Many pediatricians score high on screening their patients for developmental delays, but barely make a passing grade in referring children with suspected delays for further testing or treatment, according to a study from Johns Hopkins Children's Center and other institutions to appear in the February issue of Pediatrics.
Because screening is only effective if followed by referral and treatment, pediatricians need two separate formalized systems in their practices — one for screening and one for referral — the investigators write in their report available online Jan. 25.
The report also notes that pediatricians, and their patients, would fare better if the doctor's office places the referral on a patient's behalf instead of handing the family a phone number to do so on their own.
In 2006, the American Academy of Pediatrics (AAP) issued guidelines that call for informal clinical evaluation of development of all children younger than 3 years during all well-child visits, and the use of a standard developmental screening test in all children at ages 9, 18 and 24 (or 30) months. The AAP recommends that children who fail a screening test be referred to a specialist for more testing and to an early intervention program.
The new study, launched as an AAP project to improve screening and referral, analyzed screening and referrals over nine months among 17 pediatric practices in 15 states, whose physicians and staff were trained on the new AAP guidelines.
Although screening rates improved from 68 percent of patients to 85 percent of patients after the training, referrals remained low, with only 61 percent of those with suspected delays sent for further testing and therapy.
Among pediatricians who referred patients for further testing and treatment, many failed to follow up with the family to check whether the family acted on the referral. The investigators say many families don't follow up and some don't understand the reason for the referral in the first place.
In addition, the investigators said, even when pediatricians did refer, their patterns were all over the map, with most pediatricians failing to refer children to both a specialist and an early intervention program, but choosing one or the other.
"The ultimate goal of screening is to improve outcomes for children with developmental delays, but in our study we found that many pediatricians did not act properly even when serious red flags were present," said lead researcher Tracy King, M.D. M.P.H., a pediatrician at Hopkins Children's. "This is where we should focus our efforts: making sure that more children with suspected delays get referred for testing and therapy."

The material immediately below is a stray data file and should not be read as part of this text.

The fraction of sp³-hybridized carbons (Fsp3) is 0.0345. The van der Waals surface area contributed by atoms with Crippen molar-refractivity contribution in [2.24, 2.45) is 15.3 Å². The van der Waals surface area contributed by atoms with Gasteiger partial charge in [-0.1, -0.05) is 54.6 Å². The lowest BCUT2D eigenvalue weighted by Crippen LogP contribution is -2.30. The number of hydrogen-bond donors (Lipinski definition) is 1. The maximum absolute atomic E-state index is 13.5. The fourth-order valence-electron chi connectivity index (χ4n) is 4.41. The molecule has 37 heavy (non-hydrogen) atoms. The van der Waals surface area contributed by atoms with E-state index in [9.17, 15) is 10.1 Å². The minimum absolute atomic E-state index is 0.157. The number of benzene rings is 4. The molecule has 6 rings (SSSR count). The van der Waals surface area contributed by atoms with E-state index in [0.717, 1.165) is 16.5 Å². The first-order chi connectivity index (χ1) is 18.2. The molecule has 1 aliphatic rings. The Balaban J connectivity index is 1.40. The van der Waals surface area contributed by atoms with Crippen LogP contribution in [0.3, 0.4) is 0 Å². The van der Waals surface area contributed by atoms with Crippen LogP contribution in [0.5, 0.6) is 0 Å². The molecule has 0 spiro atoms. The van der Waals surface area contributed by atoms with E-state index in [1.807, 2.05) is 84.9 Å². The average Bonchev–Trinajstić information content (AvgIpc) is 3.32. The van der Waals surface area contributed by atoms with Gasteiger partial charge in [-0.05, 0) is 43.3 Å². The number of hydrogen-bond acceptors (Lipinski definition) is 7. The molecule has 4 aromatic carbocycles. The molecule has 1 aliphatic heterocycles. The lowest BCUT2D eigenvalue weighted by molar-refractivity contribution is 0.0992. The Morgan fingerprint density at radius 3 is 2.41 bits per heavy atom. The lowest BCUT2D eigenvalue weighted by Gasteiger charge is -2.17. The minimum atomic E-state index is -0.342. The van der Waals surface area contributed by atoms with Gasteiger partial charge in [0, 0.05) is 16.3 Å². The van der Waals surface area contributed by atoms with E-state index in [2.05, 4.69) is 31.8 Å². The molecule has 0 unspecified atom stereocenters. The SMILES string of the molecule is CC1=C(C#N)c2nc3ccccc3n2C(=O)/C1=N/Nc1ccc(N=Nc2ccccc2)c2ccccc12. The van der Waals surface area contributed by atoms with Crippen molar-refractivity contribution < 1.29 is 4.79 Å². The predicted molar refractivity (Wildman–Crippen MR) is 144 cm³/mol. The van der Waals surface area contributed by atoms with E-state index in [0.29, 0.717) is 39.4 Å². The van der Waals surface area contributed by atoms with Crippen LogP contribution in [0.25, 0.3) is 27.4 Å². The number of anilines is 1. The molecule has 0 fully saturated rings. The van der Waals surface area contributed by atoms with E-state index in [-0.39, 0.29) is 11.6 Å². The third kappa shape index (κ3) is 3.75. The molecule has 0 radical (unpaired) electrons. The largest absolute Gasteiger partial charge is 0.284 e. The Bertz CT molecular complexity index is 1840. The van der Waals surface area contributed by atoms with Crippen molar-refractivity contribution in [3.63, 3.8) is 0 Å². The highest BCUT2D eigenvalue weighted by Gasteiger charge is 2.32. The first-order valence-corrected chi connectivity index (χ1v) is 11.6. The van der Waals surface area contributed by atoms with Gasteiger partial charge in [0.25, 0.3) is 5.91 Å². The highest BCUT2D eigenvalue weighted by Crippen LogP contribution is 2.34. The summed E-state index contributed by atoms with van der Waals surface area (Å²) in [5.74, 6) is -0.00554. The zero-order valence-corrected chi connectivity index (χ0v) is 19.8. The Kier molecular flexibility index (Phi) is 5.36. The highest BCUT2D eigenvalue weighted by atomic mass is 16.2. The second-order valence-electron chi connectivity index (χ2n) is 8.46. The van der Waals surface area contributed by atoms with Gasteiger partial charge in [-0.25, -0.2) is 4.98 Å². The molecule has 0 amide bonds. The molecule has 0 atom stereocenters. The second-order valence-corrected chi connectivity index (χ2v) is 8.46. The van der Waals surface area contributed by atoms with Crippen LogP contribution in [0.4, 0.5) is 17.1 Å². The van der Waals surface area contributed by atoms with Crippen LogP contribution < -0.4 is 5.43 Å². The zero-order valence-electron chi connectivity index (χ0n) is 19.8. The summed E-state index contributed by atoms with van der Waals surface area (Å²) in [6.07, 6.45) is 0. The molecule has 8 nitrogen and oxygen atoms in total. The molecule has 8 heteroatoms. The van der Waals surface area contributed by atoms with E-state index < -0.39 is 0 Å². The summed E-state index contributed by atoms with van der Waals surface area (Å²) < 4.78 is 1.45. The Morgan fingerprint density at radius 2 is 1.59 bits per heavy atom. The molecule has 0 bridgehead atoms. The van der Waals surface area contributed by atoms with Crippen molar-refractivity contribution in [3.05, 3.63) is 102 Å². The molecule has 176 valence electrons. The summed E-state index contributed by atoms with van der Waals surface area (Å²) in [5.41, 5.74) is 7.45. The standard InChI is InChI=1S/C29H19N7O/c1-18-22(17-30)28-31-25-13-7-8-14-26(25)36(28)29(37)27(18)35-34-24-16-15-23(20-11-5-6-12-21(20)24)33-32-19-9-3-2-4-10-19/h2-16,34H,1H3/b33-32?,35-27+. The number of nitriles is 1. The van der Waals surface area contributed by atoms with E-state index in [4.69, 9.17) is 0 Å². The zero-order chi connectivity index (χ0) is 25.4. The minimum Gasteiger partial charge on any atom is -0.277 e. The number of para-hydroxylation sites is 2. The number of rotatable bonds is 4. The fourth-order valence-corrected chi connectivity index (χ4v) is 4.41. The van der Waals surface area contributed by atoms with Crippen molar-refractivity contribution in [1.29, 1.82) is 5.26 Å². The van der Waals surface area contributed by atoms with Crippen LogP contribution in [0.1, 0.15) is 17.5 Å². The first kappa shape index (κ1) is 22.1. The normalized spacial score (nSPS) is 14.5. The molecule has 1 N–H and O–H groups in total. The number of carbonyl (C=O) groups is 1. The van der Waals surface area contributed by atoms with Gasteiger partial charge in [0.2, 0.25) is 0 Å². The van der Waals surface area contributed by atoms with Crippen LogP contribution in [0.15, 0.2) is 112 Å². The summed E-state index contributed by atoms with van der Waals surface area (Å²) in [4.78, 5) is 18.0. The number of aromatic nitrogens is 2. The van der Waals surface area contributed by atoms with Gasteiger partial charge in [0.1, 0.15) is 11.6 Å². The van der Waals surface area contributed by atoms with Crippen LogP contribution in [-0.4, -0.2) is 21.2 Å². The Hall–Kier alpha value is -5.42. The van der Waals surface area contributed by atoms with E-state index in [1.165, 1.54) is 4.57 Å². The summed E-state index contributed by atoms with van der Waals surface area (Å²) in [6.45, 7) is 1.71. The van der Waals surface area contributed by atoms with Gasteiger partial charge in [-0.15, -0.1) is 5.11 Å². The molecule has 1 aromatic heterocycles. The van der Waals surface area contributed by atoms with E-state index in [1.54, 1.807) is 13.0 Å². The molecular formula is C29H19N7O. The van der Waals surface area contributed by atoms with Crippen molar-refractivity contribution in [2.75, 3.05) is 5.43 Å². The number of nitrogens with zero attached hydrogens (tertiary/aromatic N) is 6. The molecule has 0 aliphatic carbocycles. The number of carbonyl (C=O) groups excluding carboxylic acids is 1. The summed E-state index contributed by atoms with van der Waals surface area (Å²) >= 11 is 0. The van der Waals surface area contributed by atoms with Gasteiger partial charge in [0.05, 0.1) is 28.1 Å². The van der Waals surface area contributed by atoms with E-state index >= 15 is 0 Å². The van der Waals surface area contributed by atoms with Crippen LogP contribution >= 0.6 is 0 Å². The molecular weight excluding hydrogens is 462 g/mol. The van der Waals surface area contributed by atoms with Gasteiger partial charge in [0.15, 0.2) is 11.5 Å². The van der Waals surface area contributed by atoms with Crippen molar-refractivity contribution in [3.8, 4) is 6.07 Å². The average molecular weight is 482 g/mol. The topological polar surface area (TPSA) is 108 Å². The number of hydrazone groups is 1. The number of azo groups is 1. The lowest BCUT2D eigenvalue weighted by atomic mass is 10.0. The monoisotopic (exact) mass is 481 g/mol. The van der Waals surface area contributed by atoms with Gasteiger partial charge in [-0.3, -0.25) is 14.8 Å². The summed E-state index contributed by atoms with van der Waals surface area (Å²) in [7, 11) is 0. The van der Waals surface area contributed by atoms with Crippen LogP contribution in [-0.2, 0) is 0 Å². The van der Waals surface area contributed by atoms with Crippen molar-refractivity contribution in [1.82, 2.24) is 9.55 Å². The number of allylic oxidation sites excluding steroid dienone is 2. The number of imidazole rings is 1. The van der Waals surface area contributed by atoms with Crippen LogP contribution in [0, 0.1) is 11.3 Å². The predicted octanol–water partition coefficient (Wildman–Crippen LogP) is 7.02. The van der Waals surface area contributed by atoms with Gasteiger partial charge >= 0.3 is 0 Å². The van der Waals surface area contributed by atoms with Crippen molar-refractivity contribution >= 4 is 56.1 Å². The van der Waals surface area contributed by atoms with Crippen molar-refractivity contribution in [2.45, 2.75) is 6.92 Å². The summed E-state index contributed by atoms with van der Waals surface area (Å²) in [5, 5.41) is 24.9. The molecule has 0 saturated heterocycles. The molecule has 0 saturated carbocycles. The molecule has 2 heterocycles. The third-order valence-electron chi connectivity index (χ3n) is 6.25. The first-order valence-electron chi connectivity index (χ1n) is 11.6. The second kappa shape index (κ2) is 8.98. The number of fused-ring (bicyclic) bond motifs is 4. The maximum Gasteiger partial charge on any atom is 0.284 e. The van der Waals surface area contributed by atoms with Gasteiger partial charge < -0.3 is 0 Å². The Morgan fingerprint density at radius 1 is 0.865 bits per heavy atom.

King and colleagues say referrals work best if they are placed by the pediatrician's office on the patient's behalf and tracked much like any other medical referral. Historically, referrals for developmental delays have not been treated as medical referrals but rather informally, by handing the parents a phone number and telling them to follow up with an early intervention program or a therapy provider.
Follow-up is critical because children with developmental delays who are treated promptly fare better than those who get delayed treatment or no treatment at all, King said. For example, a child with a speech problem who receives early speech-language therapy will improve faster and do better in the long run than a child who is either not identified until later or whose referrals are not acted upon.
To increase referral and follow-up, each practice should establish a separate referral log and tracking system that prompts staff, nurses and doctors not only to refer a patient, but to call and check with the family periodically to ensure action.
Other findings from the study include:
Co-investigators include S. Darius Tandon, Ph.D., of Hopkins; Michelle Macias, M.D., of Medical University of South Carolina; Jill Healy, M.S., AAP; Paula Duncan, M.D., University of Vermont; Nancy Swigonski, M.D. M.P.H., Indiana University School of Medicine; Stephanie Skipper, M.P.H., AAP; and Paul Lipkin, M.D., Kennedy Krieger Institute, Baltimore, Md.
The research was funded by in part by the AAP, the Centers for Disease Control and Prevention (CDC), and the Commonwealth Fund, among others.
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